Delivering Solutions to Improve Maternal Health and Increase Access to Family Planning (Policy Brief)January 18, 2013 By Sandeep Bathala
The Wilson Center Policy Briefs are a series of short analyses of critical global issues facing the next administration that will run until inauguration day.
According to the World Health Organization (WHO), approximately 800 women die daily from preventable causes related to pregnancy and childbirth. Almost all of these deaths occur in developing countries, with higher rates for women living in rural areas and among poorer communities.
Several factors greatly limit women’s access to the quality health services they need to protect them from maternal illness and death. The good news is that we already know how to reduce maternal mortality. Skilled care, before, during, and after child-birth, can save the lives of women and babies.
The concrete actions recommended here have been proven to make a difference, using mostly low-cost systems or technologies that build on the current knowledge base.
Invest in Female Empowerment, Education, and Health
Investing in female empowerment and education is one of the simplest and most important ways to improve reproductive health in any setting. Women’s agency has a powerful effect on improving all aspects of women’s lives, including their health. At the highest levels, maternal health programs should coordinate with efforts to reduce gender inequality by educating women, giving them greater decision-making power, increasing their access to capital assets and employment, and expanding their access to health services. Empowering girls and women through education leads them to take greater control over their own sexual health by making it easier for them to start their families later and allowing them to choose the number of children they bear.
Investing in maternal health is good economics. The consequences of maternal death and illness can ripple through families for years. Studies in many low-income countries have found that poor families who have maternal health–related expenses they cannot afford may use savings or incur debt to make payments, which reduces their ability to purchase food or invest in education.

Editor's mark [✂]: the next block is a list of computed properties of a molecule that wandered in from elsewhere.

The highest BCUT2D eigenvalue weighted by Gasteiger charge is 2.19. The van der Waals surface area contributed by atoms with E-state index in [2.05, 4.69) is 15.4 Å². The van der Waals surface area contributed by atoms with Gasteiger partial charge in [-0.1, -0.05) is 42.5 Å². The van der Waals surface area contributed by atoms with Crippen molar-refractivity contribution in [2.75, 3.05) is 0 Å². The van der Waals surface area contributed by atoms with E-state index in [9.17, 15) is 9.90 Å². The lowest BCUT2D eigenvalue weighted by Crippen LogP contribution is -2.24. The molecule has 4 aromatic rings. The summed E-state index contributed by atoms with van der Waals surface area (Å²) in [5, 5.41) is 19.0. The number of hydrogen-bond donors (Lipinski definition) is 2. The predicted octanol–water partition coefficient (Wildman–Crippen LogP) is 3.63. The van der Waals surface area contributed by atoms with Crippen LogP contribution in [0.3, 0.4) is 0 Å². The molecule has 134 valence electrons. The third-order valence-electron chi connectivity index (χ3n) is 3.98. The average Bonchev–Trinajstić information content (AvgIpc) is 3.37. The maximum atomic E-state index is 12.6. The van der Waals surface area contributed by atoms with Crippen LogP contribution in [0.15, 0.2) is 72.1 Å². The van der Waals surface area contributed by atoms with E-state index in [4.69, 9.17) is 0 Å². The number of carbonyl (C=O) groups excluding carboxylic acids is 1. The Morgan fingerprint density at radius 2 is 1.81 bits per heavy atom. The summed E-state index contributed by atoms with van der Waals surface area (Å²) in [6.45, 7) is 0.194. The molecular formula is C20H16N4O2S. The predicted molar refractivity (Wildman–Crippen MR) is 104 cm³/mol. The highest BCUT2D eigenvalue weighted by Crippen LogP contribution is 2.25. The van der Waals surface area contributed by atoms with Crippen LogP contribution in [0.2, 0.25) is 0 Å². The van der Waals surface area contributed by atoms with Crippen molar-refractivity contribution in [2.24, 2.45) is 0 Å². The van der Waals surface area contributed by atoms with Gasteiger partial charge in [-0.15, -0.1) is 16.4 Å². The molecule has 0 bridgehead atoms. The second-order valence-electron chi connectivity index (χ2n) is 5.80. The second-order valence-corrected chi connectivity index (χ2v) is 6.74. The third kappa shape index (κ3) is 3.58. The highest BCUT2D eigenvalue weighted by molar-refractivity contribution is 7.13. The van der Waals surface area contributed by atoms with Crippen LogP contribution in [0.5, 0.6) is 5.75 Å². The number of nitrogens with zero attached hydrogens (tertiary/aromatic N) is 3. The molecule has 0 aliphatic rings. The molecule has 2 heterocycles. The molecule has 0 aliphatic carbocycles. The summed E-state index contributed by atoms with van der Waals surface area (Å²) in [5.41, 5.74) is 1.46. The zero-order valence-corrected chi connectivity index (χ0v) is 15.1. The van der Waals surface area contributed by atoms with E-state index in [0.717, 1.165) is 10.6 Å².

Given women’s key role in the labor force in many countries, especially in agricultural production, maternal deaths and disabilities impose heavy costs on households and on the economy. Policymakers can decrease women’s and girls’ risk of maternal death by expanding entrepreneurial opportunities, including microcredit programs, vocational training, and land titling.
Investing in young women is especially important, as adolescents face a higher risk of complications and death as a result of pregnancy than do older women. Interventions that target adolescent girls, such as conditional cash transfers that put money directly in their hands, increase school retention rates and lower the risk of sexual activity and HIV/AIDS.
When women have access to education and healthcare, a generational multiplier effect applies. These women’s children get better educations and are more productive adults; hence, investing in the women contributes to long-term economic growth.
Sources: World Health Organization.